A positive integer n is defined as a "prime interlude" if n-1 and n+1 are both prime numbers. Which of the following is not a "prime interlude?"
( First of all; What is a "prime interlude??")
I don't understand the question and don't know which answer to pick.
But this is what the book answer says: Once you figure out what "prime interlude" means (i.e,the integers immediately before and after your # are both prime), you're ready to tackle the answer choices:
(A)a 3 and 5 are both prime, so eliminate.
(B)18 17 and 19 are both prime, so eliminate.
(C)30 29 and 31 are both prime, so eliminate.
(D)72 71 and 73 are both prime, so eliminate.
(E)90 89 and 91 may both seem prime, but 91=7x13.
I don't understand. help me.
The answer book tells you a "prime interlude" occurs when BOTH the number before and the number after are prime number. Then it goes on to show that answers a,b,c,and d can be eliminated. Answer e has the 89 as a prime number BUT (and the answer book show you how) 91 is NOT a prime number because it can be factored into 7*13; therefore, since BOTH the number before AND the number after are not prime numbers, e is the correct answer.
A number is a 'prime interlude' if both the number above it and the number below it are prime numbers
I used to call them "twin primes"
eg. 11 and 13 are twin primes, they are 2 apart, so 12 would be a prime interlude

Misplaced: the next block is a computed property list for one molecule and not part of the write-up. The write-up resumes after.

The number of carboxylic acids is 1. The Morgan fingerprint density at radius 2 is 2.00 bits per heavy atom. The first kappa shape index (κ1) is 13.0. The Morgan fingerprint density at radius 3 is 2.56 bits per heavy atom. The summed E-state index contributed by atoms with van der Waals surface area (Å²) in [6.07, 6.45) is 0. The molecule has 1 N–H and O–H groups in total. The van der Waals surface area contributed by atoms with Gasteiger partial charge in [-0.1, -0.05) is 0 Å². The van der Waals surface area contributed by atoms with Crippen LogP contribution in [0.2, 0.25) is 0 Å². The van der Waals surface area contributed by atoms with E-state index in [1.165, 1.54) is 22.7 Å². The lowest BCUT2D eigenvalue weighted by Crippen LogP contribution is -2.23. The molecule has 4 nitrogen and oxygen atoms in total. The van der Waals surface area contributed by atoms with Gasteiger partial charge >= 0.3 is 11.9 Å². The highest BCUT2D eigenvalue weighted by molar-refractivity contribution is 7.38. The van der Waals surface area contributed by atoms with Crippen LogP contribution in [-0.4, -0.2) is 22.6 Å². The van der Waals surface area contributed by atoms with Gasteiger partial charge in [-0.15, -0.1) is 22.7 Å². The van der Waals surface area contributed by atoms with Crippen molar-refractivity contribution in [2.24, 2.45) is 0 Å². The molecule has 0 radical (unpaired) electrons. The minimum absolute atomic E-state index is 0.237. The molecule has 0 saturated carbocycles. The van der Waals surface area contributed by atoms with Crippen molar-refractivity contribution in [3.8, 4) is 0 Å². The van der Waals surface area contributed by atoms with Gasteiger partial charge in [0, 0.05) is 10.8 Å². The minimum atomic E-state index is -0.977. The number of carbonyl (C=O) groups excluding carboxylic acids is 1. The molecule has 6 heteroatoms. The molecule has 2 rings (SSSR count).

17 and 19 also work.
so let's look at the third choice, the 30
both 29, the number below it, and 31, the number above it, are primes.
for their last choice of 90, the number below it, the 89 IS prime, but the number above it, the 91 IS NOT prime, because 91 = 13x7
That is why E is the correct answer.
OOOOh! It took me a while but I understand now. In order for me to answer this problem I would have to know what a prime interlude is right?
Before I did not understand what you meant by "the # below it and the # above it" meant. I was thinking to myself: What #'s are you talking about and are you getting your answer out of thin air?????? By the # below you mean the # one less than the # given and the # above means the # up one greater than the number given. But the two #'s have to be prime in order for the middle # to be a "prime interlude." That's why it's called "PRIME" interclude.
Well here is one examples of a prime interclude that I made up to show that I understand.
1 and 3. 2 is the prime interlude because 1 and 3 are prime.
Another technique that I can use and that I made up myself is that I can remember what a prime interlude is the # in the "center" with the left and the right # prime because the prefix "inter" of the word interlude sounds like the word "CENTER." Don't you agree. Type a message to me back if you don't understand and I'll be glad to help you understand okay!
THANKS! : )
Ooooh THANKS A BUNCH! It took me a while but now I Completely understand. Just ask Reiny. : )
That souds ok to me.
I might have done better to say the number immediately before and the number immediately after. It might not have been so confusing to you then.
i don't understand the prime interlude ***
how can 18 be a prime number ??!!posted by suzie